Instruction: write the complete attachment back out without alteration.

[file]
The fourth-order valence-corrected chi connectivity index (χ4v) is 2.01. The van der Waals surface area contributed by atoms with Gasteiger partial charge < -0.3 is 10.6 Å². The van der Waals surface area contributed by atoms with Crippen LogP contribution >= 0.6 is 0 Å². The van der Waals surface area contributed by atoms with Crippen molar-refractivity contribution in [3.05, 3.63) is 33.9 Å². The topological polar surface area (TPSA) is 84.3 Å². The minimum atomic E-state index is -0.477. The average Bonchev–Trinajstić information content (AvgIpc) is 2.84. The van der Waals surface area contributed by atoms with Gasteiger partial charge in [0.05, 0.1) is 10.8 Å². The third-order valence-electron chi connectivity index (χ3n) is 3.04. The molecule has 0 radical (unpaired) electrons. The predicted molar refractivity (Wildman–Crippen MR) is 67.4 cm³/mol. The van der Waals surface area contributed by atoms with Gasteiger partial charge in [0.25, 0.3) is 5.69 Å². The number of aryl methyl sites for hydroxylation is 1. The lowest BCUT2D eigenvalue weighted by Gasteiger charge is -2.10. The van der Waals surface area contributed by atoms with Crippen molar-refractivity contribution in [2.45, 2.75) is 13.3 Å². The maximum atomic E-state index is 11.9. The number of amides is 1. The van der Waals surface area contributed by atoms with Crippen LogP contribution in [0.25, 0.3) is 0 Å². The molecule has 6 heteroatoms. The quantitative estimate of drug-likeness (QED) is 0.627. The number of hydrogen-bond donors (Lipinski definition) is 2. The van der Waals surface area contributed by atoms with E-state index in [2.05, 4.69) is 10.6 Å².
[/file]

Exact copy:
The fourth-order valence-corrected chi connectivity index (χ4v) is 2.01. The van der Waals surface area contributed by atoms with Gasteiger partial charge < -0.3 is 10.6 Å². The van der Waals surface area contributed by atoms with Crippen LogP contribution >= 0.6 is 0 Å². The van der Waals surface area contributed by atoms with Crippen molar-refractivity contribution in [3.05, 3.63) is 33.9 Å². The topological polar surface area (TPSA) is 84.3 Å². The minimum atomic E-state index is -0.477. The average Bonchev–Trinajstić information content (AvgIpc) is 2.84. The van der Waals surface area contributed by atoms with Gasteiger partial charge in [0.05, 0.1) is 10.8 Å². The third-order valence-electron chi connectivity index (χ3n) is 3.04. The molecule has 0 radical (unpaired) electrons. The predicted molar refractivity (Wildman–Crippen MR) is 67.4 cm³/mol. The van der Waals surface area contributed by atoms with Gasteiger partial charge in [0.25, 0.3) is 5.69 Å². The number of aryl methyl sites for hydroxylation is 1. The lowest BCUT2D eigenvalue weighted by Gasteiger charge is -2.10. The van der Waals surface area contributed by atoms with Crippen molar-refractivity contribution in [2.45, 2.75) is 13.3 Å². The maximum atomic E-state index is 11.9. The number of amides is 1. The van der Waals surface area contributed by atoms with Crippen LogP contribution in [0.25, 0.3) is 0 Å². The molecule has 6 heteroatoms. The quantitative estimate of drug-likeness (QED) is 0.627. The number of hydrogen-bond donors (Lipinski definition) is 2. The van der Waals surface area contributed by atoms with E-state index in [2.05, 4.69) is 10.6 Å².